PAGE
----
“It is a really difficult time to turn a profit and investors are really looking for that,” Ms. Varnau says. “There will be consolidation, there will be companies that just go away because the technologies can’t support the company. And then there will be companies that emerge from consolidations as spin offs. There will be a churning of the market during the next 10 to 20 years.”
Analysts also expect that as the industry grows, drug-delivery companies will begin to emerge as larger entities that will be able to sustain their own marketing programs and initiatives.
“In the long term, drug-delivery companies will take on a life of their own as they start to market their own products,” Mr. Singhania says.
According to Mr. Singhania, companies that supplement drug-delivery technology development with other sources of revenue, such as generic drug manufacturing, may be able to distance themselves from partnerships with big pharma.
BIG PHARMA COMPANIES CANNOT AFFORD TO INVEST IN BREAKTHROUGH TECHNOLOGIES, SO THEY WILL CONTINUE TO IN-LICENSE THOSE.
“Andrx is a good example of a company that started as a drug-delivery company and has formulated its own drugs,” he says. “The company is involved in taking drugs such as Prilosec, that use oral-controlled release methods such as delayed release, and marketing them as a generic. Prilosec makes about $6 billion a year, so even though the generic is going to sell for a lot less, it will still generate substantial revenue.”
As the industry evolves, drug-delivery companies are expected to grow beyond simply being developers of technology.
“As drug-delivery companies continue to evolve, they are becoming more and more like pharma companies,” says Pam Sobotka, director of the 7th Annual Drug Delivery Partner ships Conference for the Institute For International Research. “In some cases, certain companies are starting to develop their own drugs and as such are starting to serve the industry much like a traditional pharmaceutical company.”
Experts on this topic
PAUL J. ATKINS, PH.D. CEO, Oriel Therapeutics Inc., Research Triangle Park, N.C.; Oriel Therapeutics is committed to developing technology for drug-delivery to the lungs to better treat respiratory and pulmonary diseases. For more information, visit orieltherapeutics.com.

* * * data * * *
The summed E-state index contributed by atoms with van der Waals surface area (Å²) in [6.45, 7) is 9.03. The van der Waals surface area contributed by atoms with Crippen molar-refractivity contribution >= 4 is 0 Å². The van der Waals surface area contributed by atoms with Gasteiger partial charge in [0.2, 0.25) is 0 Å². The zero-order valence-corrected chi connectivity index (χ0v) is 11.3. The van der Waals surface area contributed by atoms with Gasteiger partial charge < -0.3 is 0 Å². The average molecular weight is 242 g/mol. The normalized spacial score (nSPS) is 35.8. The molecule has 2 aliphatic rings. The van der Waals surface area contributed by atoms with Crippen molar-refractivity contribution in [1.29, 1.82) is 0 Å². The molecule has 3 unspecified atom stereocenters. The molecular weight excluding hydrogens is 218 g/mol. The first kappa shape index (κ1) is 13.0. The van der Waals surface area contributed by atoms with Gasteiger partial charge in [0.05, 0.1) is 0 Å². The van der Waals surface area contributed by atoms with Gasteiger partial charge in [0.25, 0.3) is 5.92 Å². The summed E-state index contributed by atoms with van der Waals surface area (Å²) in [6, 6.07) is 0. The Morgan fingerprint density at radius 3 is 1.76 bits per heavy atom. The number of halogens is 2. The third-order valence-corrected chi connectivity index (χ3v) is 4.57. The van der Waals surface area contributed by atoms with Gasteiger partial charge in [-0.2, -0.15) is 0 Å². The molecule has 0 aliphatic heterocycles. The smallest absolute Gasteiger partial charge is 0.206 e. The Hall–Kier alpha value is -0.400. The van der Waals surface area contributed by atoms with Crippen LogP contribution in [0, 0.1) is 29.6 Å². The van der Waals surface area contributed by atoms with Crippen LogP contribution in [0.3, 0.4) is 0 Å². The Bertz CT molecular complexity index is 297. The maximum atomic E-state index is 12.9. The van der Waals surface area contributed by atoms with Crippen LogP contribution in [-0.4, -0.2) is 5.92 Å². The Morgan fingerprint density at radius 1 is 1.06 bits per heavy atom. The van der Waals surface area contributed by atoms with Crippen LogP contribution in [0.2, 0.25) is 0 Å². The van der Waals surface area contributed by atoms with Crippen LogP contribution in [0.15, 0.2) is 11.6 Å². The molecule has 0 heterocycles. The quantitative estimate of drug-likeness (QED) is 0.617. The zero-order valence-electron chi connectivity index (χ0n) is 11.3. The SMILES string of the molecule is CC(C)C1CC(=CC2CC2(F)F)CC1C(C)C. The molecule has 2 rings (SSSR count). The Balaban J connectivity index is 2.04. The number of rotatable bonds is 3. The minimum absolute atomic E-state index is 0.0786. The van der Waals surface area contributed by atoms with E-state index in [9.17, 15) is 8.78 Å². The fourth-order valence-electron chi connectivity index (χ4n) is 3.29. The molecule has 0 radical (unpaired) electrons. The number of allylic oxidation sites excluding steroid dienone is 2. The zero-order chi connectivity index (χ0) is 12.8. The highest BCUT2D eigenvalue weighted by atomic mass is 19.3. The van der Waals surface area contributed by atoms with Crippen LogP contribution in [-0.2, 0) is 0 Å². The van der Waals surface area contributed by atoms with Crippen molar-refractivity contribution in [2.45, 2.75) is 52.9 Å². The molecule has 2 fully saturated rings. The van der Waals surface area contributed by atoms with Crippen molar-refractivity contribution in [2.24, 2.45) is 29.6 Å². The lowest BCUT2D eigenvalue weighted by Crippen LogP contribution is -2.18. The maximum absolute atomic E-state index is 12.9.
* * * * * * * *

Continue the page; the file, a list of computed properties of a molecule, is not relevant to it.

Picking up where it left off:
AJIT BAID. Research analyst, pharmaceuticals, Frost & Sullivan, San Antonio; Frost & Sullivan provides strategic market consulting and training. For more information, visit frost.com.
CHARLES BRAMLAGE. Senior VP and general manager, specialty pharmaceuticals, BattellePharma, Columbus, Ohio; BattellePharma is a specialty pharmaceutical company leveraging science and engineering for more effective medicines. For more information, visit battellepharma.com.
C. BOYD CLARKE. President and CEO, Neose Technologies Inc., Horsham, Pa.; Neose is focused on the development of improved protein therapeutics through the application of its proprietary GlycoAdvance and GlycoPEGylation technologies. For more information, visit neose.com.
ROBERT ETHEREDGE III, PH.D. Principal, Tiax LLC, Cambridge, Mass.; Tiax is a technology, product development, and technology-based consulting firm. For more information, visit tiax.biz.
DAVID FOX. Partner, Hogan & Hartson LLP, Washington, D.C.; Hogan & Hartson is a law firm. For more information, visit hhlaw.com.
COLETTE GODERSTAD. Program manager, 3M Drug Delivery Systems, St. Paul, Minn.; 3M Drug Delivery Systems provides innovative drug-delivery solutions to partner pharmaceutical companies. For more information, visit mmm.com/dds.
MARK KRAMER. Director, Combination Products Program, Food and Drug Administration, Rockville, Md.; The Office of Combination Products, which as this issue went to press was expected to begin operations in December 2002,was established to help reduce the confusion surrounding the assignment and regulation of combination products. For more information, visit fda.gov.
PETER L. LANCIANO. Chairman, president, and CEO, Altus Biologics Inc., Cambridge, Mass.; Altus Biologics is focused on using its proprietary and innovative protein crystallization technology to transform proteins into highly concentrated, stable, and pure crystalline products. For more information, visit altus.com.
CHRIS LIPPER. Principal, president, and founder, LipperMan Ltd., Morristown, N.J.; LipperMan is a limited partnership developed to license a transdermal drug-delivery system. For more information, visit lipperman.com.
RACHEL LOUI. Analyst, strategic market reports, Front Line Strategic Consulting Inc., San Mateo, Calif.; Front Line Strategic Consulting is a management consulting and market research firm dedicated to building long-term partnerships with clients. For more information, visit frontlinesmc.com.